First. He advocates for our daily pardon; you know, my brethren, that we contract daily debts by committing daily sins. You know there is not a day we live, but we deserve the total removal of justifying grace. But Christ our Advocate pleads His precious blood on our behalf. Oh, who can tell how oft he offends? None but God--none but Christ! What folly is it to talk about living without sin for a single day! The best of all saints sins continually; and the reason men do not believe this is they do not understand what sin is. Thousands of times have we sinned even since our justification, and as many times have we been pardoned by virtue of Christ's advocacy.
Secondly. Christ advocates for our daily protection against temptation. It is to this advocacy that we are to attribute our not being swallowed up by Satan's accursed devices; "Keep them from the evil," is still the plea in heaven. "Ah, then," says some one, "Christ has not pleaded for me; for I have been overcome by Satan!" But I answer, So might poor Peter have said when he fell. But, remember, what Christ means when He prays, "Keep them from the evil." It is not that the evil should not touch them, or even temporarily prevail over them, but that their faith should not fail through it. Does your faith yet stand, my brother? Then, depend upon it, you are an object of Christ's love, and your faith a subject of Christ's advocacy! Christ's advocacy is not always for keeping us from temptation, but it is always for keeping us against the ruinous results.
Thirdly. Christ's advocacy is for our perseverance in grace. Oh, how often should we have made shipwreck of our faith if Christ's advocacy had not been at our back! The instability of our minds, and the remnants of corruption, would long ago have extinguished it, if Christ had not pleaded our cause before the Father. Brethren, grace, though a spark of the divine nature, and though it cannot be corrupted, yet would quickly be ejected by our abominable corruptions, if Christ did not advocate our cause. I can well fancy grace soliciting God to take it away from such a den of iniquity as we are--and imploring to be loosed from such a cage of unclean birds as the best of fallen men is. But there is Christ's advocacy to keep it there. Oh, blessed be Christ!
Fourthly. Christ's advocacy is for the acceptance of our services. Our very prayers are so imbued with sin, that they must needs be rejected, if Christ did not plead our cause before the Father. Our best works are so soiled with the slime of human depravity and conceit, that they could not be accepted by God, were it not for the advocacy of Christ! It is the incense ascending from His holy censer that purifies our prayers and our works, and causes them to have a sweet savor before God! Do you now see where you stand and how you stand before the Lord? Out of Christ we are worse than nothing. In Christ, though worthless ourselves, we are kings and priests before God!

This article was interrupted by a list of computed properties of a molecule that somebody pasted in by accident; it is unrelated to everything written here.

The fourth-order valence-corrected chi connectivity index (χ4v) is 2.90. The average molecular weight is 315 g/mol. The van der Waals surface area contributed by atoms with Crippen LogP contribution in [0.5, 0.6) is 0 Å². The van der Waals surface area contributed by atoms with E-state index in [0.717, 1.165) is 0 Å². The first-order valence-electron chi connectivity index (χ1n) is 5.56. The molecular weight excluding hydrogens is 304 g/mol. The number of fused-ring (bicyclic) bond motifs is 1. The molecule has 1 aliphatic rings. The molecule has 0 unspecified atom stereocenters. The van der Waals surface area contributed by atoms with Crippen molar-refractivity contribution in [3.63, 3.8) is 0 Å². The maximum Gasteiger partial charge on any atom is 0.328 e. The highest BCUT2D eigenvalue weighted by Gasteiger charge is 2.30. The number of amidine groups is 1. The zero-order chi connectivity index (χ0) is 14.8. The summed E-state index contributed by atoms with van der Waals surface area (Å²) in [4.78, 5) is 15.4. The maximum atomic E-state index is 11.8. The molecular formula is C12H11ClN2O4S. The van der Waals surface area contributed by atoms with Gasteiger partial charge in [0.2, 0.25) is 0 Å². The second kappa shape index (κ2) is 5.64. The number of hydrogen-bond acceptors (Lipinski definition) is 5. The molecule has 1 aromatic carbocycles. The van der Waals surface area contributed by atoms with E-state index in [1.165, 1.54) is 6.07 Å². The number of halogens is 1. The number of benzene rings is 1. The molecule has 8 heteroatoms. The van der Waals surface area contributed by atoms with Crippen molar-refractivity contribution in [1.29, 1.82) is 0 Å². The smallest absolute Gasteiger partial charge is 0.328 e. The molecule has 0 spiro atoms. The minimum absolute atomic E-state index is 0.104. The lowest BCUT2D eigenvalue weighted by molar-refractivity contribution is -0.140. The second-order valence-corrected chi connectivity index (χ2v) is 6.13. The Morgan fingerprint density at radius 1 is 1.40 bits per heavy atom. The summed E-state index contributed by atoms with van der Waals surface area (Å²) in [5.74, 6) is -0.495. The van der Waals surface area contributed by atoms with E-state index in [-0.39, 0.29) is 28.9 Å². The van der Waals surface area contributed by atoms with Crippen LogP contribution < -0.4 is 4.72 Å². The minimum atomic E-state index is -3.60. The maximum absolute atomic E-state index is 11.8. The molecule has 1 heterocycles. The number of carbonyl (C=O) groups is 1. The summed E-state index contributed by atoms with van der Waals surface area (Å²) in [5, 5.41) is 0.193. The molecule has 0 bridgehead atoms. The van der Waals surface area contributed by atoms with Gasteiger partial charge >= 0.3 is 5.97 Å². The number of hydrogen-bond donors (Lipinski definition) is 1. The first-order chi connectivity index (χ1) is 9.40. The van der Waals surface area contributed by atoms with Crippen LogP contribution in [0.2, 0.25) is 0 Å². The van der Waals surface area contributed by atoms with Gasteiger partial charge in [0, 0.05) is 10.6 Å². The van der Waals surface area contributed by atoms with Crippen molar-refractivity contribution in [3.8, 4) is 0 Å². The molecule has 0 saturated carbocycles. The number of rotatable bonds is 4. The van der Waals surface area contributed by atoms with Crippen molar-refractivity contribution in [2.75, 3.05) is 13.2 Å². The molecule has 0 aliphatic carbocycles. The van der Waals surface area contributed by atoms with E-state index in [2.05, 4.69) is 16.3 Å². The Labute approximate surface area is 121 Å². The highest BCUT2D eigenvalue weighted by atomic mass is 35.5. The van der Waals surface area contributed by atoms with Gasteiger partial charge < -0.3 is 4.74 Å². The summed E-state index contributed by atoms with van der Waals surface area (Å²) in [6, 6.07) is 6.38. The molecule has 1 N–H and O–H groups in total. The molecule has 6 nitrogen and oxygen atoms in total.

III. What kind of an Advocate is Christ?--Is He an Advocate that may plead with all His might and energy and influence, and be defeated? You know there are many such advocates. The mightiest and most eloquent of human advocates, with even a good cause, have been unsuccessful. Is Christ such as these? Nay, nay! The idea is preposterous, for Christ is God and must have all power with God.
First. He is an authoritative Advocate. All power in heaven and earth is in His hands. "Ask of me," says God the Father to Christ, "Ask of me and I will give Thee." (Ps. 2:8)
Secondly. He is a wise and skillful Advocate. He completely understands His business. He knows God intimately, and knows man as intimately. He knows the sincerity of His client's hearts; He knows all about their groans, their breathings, their sighs and tears, their trials and temptations; and He pleads their cause accordingly.
Thirdly. He is a compassionate Advocate, and a sympathetic Advocate. "Brethren," says the apostle, "we have not an High Priest which cannot be touched with the feeling of our infirmities; but was in all points tempted like as we are, yet without sin." (Heb. 4:15) Oh, my hearers, Christ knows what sore temptations mean, and is ever ready with His tender compassion towards His dear clients!
Fourthly. He is an earnest and pressing Advocate. He is never weary; we can never come at a wrong time to Him. He is as fresh in the evening as in the morning--at midnight as at noon.
Fifthly. He is a joyful and cheerful Advocate. He does not undertake His business with a bad grace; but at once enters into it with all His heart and soul.
Lastly. He is an acceptable Advocate. The Father delights to hear Him: "Behold my Servant whom I uphold, mine elect, in whom my soul delighteth," say God of Christ. (Isa. 42:1)
What need for dejection, then, my brethren in the Lord? Surely with such an Advocate as this to plead our cause, we may rejoice before God.